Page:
Gun Flinching is the term used to describe the unwanted movement of your body when you anticipate shooting a firearm. First, the loud bang can be startling. Second, fighting the urge to compensate for the recoil is difficult.
When you try to adjust for recoil you will often push forward (or down) on the muzzle of the gun which may result in low shots and general inaccuracy.
These are some of the ways to Stop Gun Flinching that I found on the internet during my research on how to stop my own flinching problem.
Tips to Stop Flinching
Dry fire your gun in front of a mirror.
Dry firing your gun is always good practice but I found that I did not flinch when I dry fired my guns. Since I knew that the gun was unloaded and there would be no loud bang or recoil there was no anticipation or fear when I pulled the trigger. Hence, no flinch.
Practice at the range using a low recoil .22 caliber handgun.
In theory, the low recoil and reduced noise will help cure flinching. This is probably true but it didn’t work for me. I fired .22 handguns every time at the range before switching to larger caliber pistols (where I had the flinching problem).
I knew that there was nothing to the smaller caliber pistols and I did not flinch with them. When I shot the larger caliber guns it was a different story. I knew to expect a louder band and more recoil.
Move only your trigger finger during trigger squeeze.
Perhaps due to nerves or a bad habit, you may squeeze all of your fingers, causing sideward pressure to your gun and affected the sight alignment. Try not to move your other fingers.
Good trigger squeeze techniques are essential for accurate shooting but I don’t attribute this to flinching. I think it’s more about learning to shoot accurately.
Wear better hearing protection
The less noise you hear when it goes bang, the less you will flinch. This is very true. I believe that the noise that you expect to hear is half the problem of flinching.
I imagine that if I were deaf my flinching problem would go away. Try wearing better hearing protection, possibly even ear plugs with ear muffs to reduce the noise level to the lowest possible level.
Practice with a revolver at the range
Load some chambers in the revolver some with normal loads and leave some empty chambers. Spin the cylinder so you cannot predict if you will fire a live round or an empty chamber each time you pull the trigger.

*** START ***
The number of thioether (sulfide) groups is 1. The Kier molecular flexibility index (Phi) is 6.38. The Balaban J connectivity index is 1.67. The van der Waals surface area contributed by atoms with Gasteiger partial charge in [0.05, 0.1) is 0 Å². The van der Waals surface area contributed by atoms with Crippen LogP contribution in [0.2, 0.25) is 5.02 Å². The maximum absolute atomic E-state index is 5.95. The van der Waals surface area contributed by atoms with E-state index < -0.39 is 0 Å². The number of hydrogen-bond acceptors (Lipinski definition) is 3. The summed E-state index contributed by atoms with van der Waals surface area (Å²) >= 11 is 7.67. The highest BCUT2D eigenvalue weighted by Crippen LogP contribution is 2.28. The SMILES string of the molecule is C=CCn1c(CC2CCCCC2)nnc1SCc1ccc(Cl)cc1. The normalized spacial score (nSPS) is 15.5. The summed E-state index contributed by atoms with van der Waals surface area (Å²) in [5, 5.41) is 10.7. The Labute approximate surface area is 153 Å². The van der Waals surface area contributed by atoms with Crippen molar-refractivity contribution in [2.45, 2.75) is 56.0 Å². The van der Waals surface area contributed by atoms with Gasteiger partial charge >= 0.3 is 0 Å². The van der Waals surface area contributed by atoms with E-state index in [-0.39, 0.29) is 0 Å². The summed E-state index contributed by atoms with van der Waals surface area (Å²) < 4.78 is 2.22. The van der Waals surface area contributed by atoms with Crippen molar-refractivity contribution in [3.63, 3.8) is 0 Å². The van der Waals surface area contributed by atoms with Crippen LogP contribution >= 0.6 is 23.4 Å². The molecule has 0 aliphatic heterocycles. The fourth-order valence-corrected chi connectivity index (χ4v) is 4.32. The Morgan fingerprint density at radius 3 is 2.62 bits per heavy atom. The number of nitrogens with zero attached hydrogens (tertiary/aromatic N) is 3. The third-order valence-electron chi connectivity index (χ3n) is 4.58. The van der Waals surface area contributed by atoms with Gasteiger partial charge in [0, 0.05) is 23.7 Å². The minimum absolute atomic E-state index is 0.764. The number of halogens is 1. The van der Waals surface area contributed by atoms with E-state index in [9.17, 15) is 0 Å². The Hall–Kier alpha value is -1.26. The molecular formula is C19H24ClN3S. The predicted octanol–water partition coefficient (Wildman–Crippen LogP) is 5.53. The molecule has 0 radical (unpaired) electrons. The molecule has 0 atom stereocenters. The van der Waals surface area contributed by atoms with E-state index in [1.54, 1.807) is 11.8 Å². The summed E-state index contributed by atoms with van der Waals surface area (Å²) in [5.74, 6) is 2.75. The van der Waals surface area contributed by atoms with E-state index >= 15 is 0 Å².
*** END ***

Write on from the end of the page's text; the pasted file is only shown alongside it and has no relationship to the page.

If you flinch it will be obvious. This is very true. You will be amazed at how much your gun barrel dips and moves after you pull the trigger on an empty chamber.
Shoot slowly and concentrate more
After you realize that you have a flinching problem you then have to overcome it. Try shooting slowly. Point the gun at the target but forget about aiming it.
Concentrate on holding the barrel still as you pull the trigger. Forget about technique and everything else and just try not to let the barrel move as you pull the trigger.
Use mental distraction
Some people steel themselves by repeating a phrase or a word (like “focus”) in their mind as they squeeze the trigger to take their mind off of the anticipated flinching. Other people try to stop flinching by concentrating on the front sight and saying over and over while squeezing the trigger “front sight… front sight… front sight…”.
Concentrate on the front sight. I tried this and it did help a little. If repeating a word in you head doesn’t work, try shouting the word in your head.
Practice good breathing techniques
Good breathing techniques are always good for practice and to improve you aim and shooting but I did not find them related to stopping flinching.
Stop Flinching by practicing good grip techniques
Remember, take a firm grip on the gun, not a death grip. How you grip your gun and how hard you grip your gun does have a pronounced effect on your flinching. The tighter you squeeze your gun the more likely the greater the flinching will be.
The trick is to find the right balance. Try this at the range while making self evaluations. Shoot your gun with a death grip on it and squeezing it as hard as you can. Shoot again with a loosened grip, then more loose, etc., until you think you will loose control of the gun and it will jump out of your hands.
You will be surprised to find just how loosely you can hold the gun while still maintaining control. Practicing with this amount of grip will help relax you and improve you flinching.
Recognize that it’s all in your head
Flinching when shooting is almost entirely mental and is the anticipation of and the response to something unpleasant such as recoil or the gun shot noise. Neither of these two things will hurt you. Fire your gun. Did it hurt? Not likely.